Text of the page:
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Regional impact of CPEC in terms of foreign policy-Part 2

By: Asal Khan Kakar

Inter-regional connectivity of south Asia and central Asia through CPEC:

There is a new trend of regionalism and regionalization due to the indigenous demands and realities of the sister regions i.e. south Asia and central Asia. This phenomenon of regional connectivity in Asia is needed and is a way forward to central and south Asian states where they could play more on cooperation and dictum of mutual dependence by strengthening mobility. The regions of south Asia and central Asia has its own strategic importance in the spectrum of geopolitics, Geo-economics. In this case both the regions are obviously dependent on each other. CPEC will provide a cost effective transit trade route to the central Asian landlocked countries while the central Asian countries have a huge amount of hydro carbons assets which will help south Asian countries to overcome through the demands of energy. Apart from hydro carbons the hydel power generation of Tajikistan and Kirghizstan is also a mean for the regional connectivity of the two regions.

Historically both the regions were once on the cross roads of the silk route, a conduct which was done for the exchange of ideas, culture and commodities from east to west or from west to east. But this conduct was the victim of the great game of Russia and Britain because the south Asia was once crown of jewel for Britain while the central Asian countries were under the control of the great Russia. But the post-soviet central Asia is once again ready to revive its history where their main focus is on economic linkages, strengthen of cultural ties, building of mobility, consolidation of political harmony, and culmination of diplomatic bond. Apart from this both the regions have to quell the rise of terrorism, militancy  and religious extremism for sustainable peace and development in the heart of Asia. The new regional connectivity is a win-win situation for both the regions.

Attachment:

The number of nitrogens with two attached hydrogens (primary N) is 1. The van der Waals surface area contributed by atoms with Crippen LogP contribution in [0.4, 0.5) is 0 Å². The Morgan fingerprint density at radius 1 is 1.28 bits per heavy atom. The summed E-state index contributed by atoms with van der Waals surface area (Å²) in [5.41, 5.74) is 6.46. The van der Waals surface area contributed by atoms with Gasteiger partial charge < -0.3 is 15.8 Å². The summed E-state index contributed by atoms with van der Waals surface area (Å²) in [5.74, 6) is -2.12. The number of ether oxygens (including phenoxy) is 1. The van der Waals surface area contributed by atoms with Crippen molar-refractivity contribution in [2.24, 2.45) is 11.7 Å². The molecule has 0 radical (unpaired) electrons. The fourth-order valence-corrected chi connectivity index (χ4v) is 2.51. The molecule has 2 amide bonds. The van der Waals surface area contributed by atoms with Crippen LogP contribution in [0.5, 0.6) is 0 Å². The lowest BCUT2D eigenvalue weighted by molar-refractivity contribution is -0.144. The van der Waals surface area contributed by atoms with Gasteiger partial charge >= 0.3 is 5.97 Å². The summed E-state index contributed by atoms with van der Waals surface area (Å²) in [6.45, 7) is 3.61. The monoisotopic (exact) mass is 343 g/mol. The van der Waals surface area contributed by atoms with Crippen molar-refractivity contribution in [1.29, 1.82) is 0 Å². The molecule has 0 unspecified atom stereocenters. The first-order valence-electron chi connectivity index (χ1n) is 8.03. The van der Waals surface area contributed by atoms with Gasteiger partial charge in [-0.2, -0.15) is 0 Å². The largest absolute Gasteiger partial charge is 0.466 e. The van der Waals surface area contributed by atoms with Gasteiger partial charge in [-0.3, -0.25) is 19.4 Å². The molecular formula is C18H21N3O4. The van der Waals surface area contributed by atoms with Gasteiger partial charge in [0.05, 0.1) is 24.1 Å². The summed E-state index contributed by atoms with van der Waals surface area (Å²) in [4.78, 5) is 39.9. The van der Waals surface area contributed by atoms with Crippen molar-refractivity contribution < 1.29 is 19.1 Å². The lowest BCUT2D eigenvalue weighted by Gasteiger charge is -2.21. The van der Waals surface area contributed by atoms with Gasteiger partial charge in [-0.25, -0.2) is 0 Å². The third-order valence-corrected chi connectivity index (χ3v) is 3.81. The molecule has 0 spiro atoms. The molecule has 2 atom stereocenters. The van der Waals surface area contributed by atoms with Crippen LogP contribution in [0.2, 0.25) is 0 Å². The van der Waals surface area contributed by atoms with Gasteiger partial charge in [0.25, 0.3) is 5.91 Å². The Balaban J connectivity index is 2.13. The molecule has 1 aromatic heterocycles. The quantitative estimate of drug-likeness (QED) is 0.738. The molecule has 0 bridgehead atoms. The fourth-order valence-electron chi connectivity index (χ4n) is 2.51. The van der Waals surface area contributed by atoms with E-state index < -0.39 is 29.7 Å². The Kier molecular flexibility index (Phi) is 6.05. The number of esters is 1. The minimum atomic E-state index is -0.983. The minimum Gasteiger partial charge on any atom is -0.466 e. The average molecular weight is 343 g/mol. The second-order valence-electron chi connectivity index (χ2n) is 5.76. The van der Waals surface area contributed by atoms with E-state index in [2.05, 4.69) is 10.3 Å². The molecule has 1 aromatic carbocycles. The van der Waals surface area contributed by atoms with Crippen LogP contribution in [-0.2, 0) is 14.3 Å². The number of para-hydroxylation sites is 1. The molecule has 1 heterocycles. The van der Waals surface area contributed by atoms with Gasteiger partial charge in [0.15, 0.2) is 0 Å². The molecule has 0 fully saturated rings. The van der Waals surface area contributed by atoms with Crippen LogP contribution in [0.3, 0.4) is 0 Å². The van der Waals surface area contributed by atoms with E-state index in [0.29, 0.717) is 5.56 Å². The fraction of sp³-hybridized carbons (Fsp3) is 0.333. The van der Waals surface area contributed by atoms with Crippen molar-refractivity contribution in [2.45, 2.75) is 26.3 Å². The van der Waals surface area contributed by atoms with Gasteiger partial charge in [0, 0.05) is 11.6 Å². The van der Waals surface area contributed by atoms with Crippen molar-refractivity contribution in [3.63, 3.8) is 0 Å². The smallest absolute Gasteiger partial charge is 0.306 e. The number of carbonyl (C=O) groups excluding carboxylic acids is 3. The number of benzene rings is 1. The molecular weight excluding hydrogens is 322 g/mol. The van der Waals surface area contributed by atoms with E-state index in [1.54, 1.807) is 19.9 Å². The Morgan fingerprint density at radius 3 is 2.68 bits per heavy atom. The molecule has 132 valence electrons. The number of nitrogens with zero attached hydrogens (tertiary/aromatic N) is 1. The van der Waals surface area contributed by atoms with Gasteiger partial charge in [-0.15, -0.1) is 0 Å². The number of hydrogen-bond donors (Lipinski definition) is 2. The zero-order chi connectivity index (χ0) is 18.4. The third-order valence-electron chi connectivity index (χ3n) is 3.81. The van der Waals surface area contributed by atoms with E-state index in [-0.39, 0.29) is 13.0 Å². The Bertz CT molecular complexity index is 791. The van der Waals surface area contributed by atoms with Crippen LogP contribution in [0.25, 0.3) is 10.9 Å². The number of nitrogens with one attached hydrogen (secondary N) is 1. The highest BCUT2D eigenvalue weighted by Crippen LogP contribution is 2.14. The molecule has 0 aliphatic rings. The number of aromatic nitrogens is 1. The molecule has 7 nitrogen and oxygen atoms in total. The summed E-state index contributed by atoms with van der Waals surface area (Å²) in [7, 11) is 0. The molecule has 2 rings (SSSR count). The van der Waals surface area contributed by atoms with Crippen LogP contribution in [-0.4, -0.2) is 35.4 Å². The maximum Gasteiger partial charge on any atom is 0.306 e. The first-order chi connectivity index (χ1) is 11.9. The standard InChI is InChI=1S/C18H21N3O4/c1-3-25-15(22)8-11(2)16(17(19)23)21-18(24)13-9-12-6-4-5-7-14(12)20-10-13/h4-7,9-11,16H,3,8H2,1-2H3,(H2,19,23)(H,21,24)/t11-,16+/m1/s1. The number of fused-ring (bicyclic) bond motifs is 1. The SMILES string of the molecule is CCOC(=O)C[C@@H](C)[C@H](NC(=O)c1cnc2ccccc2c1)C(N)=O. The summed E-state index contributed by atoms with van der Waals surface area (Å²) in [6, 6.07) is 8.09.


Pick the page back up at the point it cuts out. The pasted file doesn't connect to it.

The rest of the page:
The corridor will expand the number of trade routes between China and other regional counties. Gwadar- Xingjian route can serve as an alternative to the Malacca straits for the transportation of energy, which will be time and cost effective and will enable China to increase its energy security by reducing reliance on the Malacca route, as it is already a possible flashpoint of blockade by the US or Indian navy. Further to this, once CPEC will be operational, China will find new markets for its products in Central Asia, Africa, and Middle East; Xinjiang will get access to the warm waters of Arabian Sea; CPEC will initiate more economic activities in this less developed North-western province and help China in the execution of its Western Development Strategy (WDS). Moreover, in the view of Obama‘s 2012 regional strategy, ‗Pivot to East Asia‘, the corridor signifies an attempt by China to prevent the US from expanding its influence in Southeast Asia, and thus bears enormous implications for Sino-US strategic rivalry in Southeast Asia. For a state like Pakistan, which faces severe economic and political challenges, the CPEC will provide a big opportunity to stabilize its economy while refining ties with its neighbors and making Gwadar a trade and economic hub of the region. Furthermore, CPEC that includes the construction of roads, railway tracks, energy pipeline routes, and Gwadar‘s international airport, promises Pakistan a novel asset in the form of infrastructure.  Additional economic benefits of CPEC will enhance security cooperation between China and Pakistan and overcome problems like terrorism, extremism, and separatism. Through CPEC, Pakistan and China would also get an opportunity to augment their naval cooperation in the form of joint exercises, trainings, and counter piracy measures at high seas. This would contribute for the balance of power in the whole region.


 In coming years, CPEC will radically change the overall geo-political and strategic landscape of Asia and has enormous potential to reshape the economic outlook of the regional states. It is expected that millions of people of the region will benefit from this corridor as the project has the capacity to boost economic activities, increase trade linkages, enhance technical cooperation, generate new financial opportunities, and amplify socio-cultural connectivity among people in the region. However, putting the idea of CPEC into reality is still facing some challenges as some regional and extra regional actors may see the project with critical eyes and as a threat to their interests, which can hinder the peaceful completion of the project.


For a lock head country like Afghanistan CPEC is very beneficial. With the extension of the project to Afghanistan will help Afghanistan to boost his economy and will help in developing the state. The Kabul can be easily connected with the CPEC project through a motor way of 265km from Peshawar to Kabul. This connection will help Afghanistan to integrate with other countries of the region and will help him to start his economic activities through Indian Ocean. Also with the increasing links of route in the country will help to encourage more trade between the two countries.